Horses Infected with EHV-1 stock photo

Neurologic EHV-1 in Oregon Horses Increases to Four

Two more Oregon horses have developed neurologic signs of the equine herpes virus (EHV-1). The total number of equines in the state with neurological EHV-1 is now at four, according to the Oregon Department of Agriculture.
Five exposed horses have developed fevers, but aren’t showing neurologic symptoms. Eight stables are currently under quarantine. Six are in Marion County and two are in Polk County. The index horse, from Marion County, tested positive for the neurological form of the virus in late April.
The infected or exposed horses attended several recent events, including an Oregon High School Equestrian Team (OHSET) meet at the Linn County Fairgrounds on April 16-19. The equines were at rodeo events at Branton Arena, in Jefferson, from April 19-20 as well as at the High Prarie Arena, in Eugene, from April 25-26. ODA continues to investigate the potential of any additional exposures.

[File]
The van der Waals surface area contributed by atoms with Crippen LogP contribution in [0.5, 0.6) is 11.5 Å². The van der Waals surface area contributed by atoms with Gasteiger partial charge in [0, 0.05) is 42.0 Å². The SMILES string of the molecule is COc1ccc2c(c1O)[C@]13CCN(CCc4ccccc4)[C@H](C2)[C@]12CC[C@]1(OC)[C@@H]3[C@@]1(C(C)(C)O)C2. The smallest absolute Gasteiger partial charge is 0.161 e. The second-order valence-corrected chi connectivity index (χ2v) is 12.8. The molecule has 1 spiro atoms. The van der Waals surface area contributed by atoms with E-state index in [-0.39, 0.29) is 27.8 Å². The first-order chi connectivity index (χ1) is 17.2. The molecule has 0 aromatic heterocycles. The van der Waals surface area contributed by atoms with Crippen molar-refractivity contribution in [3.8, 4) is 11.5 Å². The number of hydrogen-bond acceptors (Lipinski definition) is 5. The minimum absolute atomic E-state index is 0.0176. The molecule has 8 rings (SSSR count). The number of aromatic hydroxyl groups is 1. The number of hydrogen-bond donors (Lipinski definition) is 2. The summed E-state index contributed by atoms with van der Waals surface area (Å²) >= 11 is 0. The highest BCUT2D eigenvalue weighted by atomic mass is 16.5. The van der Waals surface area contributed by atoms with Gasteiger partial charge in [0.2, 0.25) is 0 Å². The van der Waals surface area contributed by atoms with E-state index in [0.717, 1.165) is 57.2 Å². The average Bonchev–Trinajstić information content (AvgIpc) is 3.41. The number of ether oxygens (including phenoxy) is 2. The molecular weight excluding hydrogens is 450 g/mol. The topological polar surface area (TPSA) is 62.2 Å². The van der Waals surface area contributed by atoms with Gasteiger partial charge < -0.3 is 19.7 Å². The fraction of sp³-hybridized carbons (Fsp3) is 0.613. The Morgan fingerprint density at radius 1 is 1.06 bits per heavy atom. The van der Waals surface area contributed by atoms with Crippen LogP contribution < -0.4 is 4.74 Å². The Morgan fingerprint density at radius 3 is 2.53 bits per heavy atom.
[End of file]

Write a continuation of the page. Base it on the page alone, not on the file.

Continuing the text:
EHV-1 may lie dormant for long periods of time and then re-activate during a period of stress, which can result in clinical disease.

State Veterinarian Dr. Brad LeaMaster says, “all horses that attended the OHSET Willamette district meet on April 16-18 should refrain from any further shows or gatherings for the next 28 days and impose a self quarantine. Owners of stable mates of these OHSET horses should consult with their veterinarian to assess risk of exposure.” Dr. LeaMaster continues, “high risk horses should also refrain from shows or gatherings.”
Symptoms may include fever, decreased coordination, nasal discharge, urine dribbling, loss of tail tone, hind limb weakness, leaning against a wall or fence to maintain balance, lethargy, and the inability to rise. While there is no cure, the symptoms of the disease may be treatable.
The Oregon High School Equestrian Teams state championship meet has been postponed. It was originally scheduled for this Thursday through May 17th in Redmond. Organizers say they hope to reschedule the event for June.
For more information about the virus, contact your local veterinarian.